And then there was the puppy area: there were eight young puppies at KAW when I arrived, and two more were
admitted during my time there. There is no joy comparable to sitting in the puppy play area and having puppies
climb into my lap, inspect my bag, chew on my watchband, and dispense puppy kisses liberally.
I spent a total of six days at KAW (with a couple of additional days in the middle of my visit for sightseeing in
Delhi). During those days, I observed the daily routine at KAW -- the dogs get breakfast (egg and roti,
an Indian bread), lunch (dry dog food), and dinner (chicken and rice). The feeding process is controlled
chaos, with each of the 70-plus dogs patiently awaiting their own bowl of food, and KAW staff patrolling the
group to make sure the bolder dogs did not steal from the shy ones.
The dogs got regular baths, and were checked for ticks frequently. (I joined in the fun and became skilled
at instant tick removal with my bare hands). They also received medical treatment if needed. For
advanced vet care, KAW brings its dogs to a veterinary clinic in Delhi, but several KAW staff perform assorted
procedures on site -- blood draws, wound cleaning, post-surgical care, mange treatment, and more. There
is no veterinary technician certification in India, so the KAW staff are self-taught in these skills -- a remarkable
And on the topic of the KAW staff -- I cannot say enough good things about them. Twelve of the thirteen full-time
staff live on-site, in very rudimentary conditions. They sleep in the rooms with the dogs so that they
can monitor them 24/7. They cook for the dogs, clean up after them, and manage dog behavior, often stopping
squabbling dogs with a well-timed command. It is hot, dirty, under-appreciated work -- and yet when the
daily tasks were done, I often found them petting and playing with the dogs. The dogs' adoration for
the staff was easy to observe.
I tried to be helpful while I was there, though I fear I was in the way more than helpful. The KAW staff, most
of whom do not speak English, were cautious and quiet around me, but I hope I won them over in the end by the
fact that I kept showing up day after day and hanging out in the dusty courtyard with the dogs.
My time at KAW was joyful, because of the wonderful dogs and people -- and sad as well, to see so many dogs in need,
and so many more on the streets who could not be helped by KAW.
World Spay Day Activities
While I was there, I accompanied the staff in one of KAW's two battered Jeeps to pick up dogs as part of the
OPH-supported World Spay Day activities. We picked up a total of eight dogs to be spayed during my time at KAW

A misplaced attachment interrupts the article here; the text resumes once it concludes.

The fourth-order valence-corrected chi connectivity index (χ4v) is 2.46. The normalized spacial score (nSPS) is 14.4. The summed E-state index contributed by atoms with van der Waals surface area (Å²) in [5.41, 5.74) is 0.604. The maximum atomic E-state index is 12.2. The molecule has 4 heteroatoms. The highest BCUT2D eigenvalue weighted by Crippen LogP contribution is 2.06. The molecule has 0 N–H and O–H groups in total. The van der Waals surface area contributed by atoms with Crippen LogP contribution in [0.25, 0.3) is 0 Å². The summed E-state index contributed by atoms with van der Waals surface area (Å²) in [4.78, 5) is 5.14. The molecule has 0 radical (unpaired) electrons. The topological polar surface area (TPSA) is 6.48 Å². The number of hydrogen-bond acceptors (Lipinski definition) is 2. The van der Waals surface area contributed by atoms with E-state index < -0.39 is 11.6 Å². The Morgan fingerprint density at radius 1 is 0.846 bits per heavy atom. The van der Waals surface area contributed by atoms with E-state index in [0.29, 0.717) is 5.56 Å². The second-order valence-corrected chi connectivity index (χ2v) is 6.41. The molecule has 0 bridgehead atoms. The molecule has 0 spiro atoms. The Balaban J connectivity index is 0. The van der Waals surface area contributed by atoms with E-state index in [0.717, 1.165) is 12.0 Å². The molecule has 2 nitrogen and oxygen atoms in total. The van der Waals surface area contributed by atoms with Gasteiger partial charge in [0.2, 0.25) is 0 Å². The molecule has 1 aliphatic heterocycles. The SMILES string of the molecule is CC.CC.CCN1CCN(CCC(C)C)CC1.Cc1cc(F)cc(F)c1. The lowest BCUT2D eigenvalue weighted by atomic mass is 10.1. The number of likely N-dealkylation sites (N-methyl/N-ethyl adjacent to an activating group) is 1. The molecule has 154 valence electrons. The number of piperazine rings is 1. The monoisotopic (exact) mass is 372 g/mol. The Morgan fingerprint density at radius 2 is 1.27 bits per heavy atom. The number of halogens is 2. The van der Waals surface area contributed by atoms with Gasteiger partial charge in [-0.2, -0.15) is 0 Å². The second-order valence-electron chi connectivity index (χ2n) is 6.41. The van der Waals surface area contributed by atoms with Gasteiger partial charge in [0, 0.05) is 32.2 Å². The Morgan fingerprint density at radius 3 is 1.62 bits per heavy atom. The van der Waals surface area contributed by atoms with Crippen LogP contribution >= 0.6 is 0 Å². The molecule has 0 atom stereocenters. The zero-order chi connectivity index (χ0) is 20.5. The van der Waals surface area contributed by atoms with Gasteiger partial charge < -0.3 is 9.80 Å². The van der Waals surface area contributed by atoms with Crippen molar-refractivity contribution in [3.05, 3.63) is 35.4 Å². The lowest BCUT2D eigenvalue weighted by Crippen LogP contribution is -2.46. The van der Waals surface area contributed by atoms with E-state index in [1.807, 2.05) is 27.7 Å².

(and many more sterilizations have been completed since my time there ended). KAW had asked community caretakers
to sign up their dogs to be spayed. This helped KAW identify and catch dogs in need of sterilization, and also
ensured that there would be support and care for the dogs after the surgery.
Most dogs we picked up were cautiously friendly, though glum about being herded into the back of a Jeep and driven
away from their home territory. A few were wary and tried to stay clear of us -- but the KAW staff are
have unparalleled skills at dog-catching!
Once the dogs were brought to the center, KAW staff took blood samples and dropped them off at a vet clinic for testing,
to be sure the dogs were fit for surgery. While this added time and expense to the process, it increased
the likelihood of successful anesthesia and surgery.
On my third day at KAW, we brought the dogs to a local vet who did all eight sterilizations in rapid succession.
We then brought the dogs back to KAW, where the staff cared for the dogs for a few days until they were
recovered sufficiently to be returned to their home territories.
This process sounds simple and straightforward as I write it -- but this conceals the challenges and hassles of doing
this work in reality. New Delhi is a sprawling, hot traffic-clogged city -- full of energy and life, but also
a challenging place to get things done. Each spaying case could require four lengthy drives: to pick up
dogs, to drop off bloodwork at the vets, to drop off dogs at the vet, and to return dogs to their communities.
With the distances involved and Delhi traffic, each of these drives could be 1 to 2 hours each, meaning that
one spay case could require 6 to 8 hours of staff time -- and a lot of aggravation.
And while many local residents are supportive of KAW's work, even in my short stay, I experienced a case of a
community member yelling at me for taking pictures of street puppies, claiming I was exploiting India's poverty
for personal gain. Nothing could have been farther from the truth - but this is one example of how hard it can
be to do animal welfare work in India.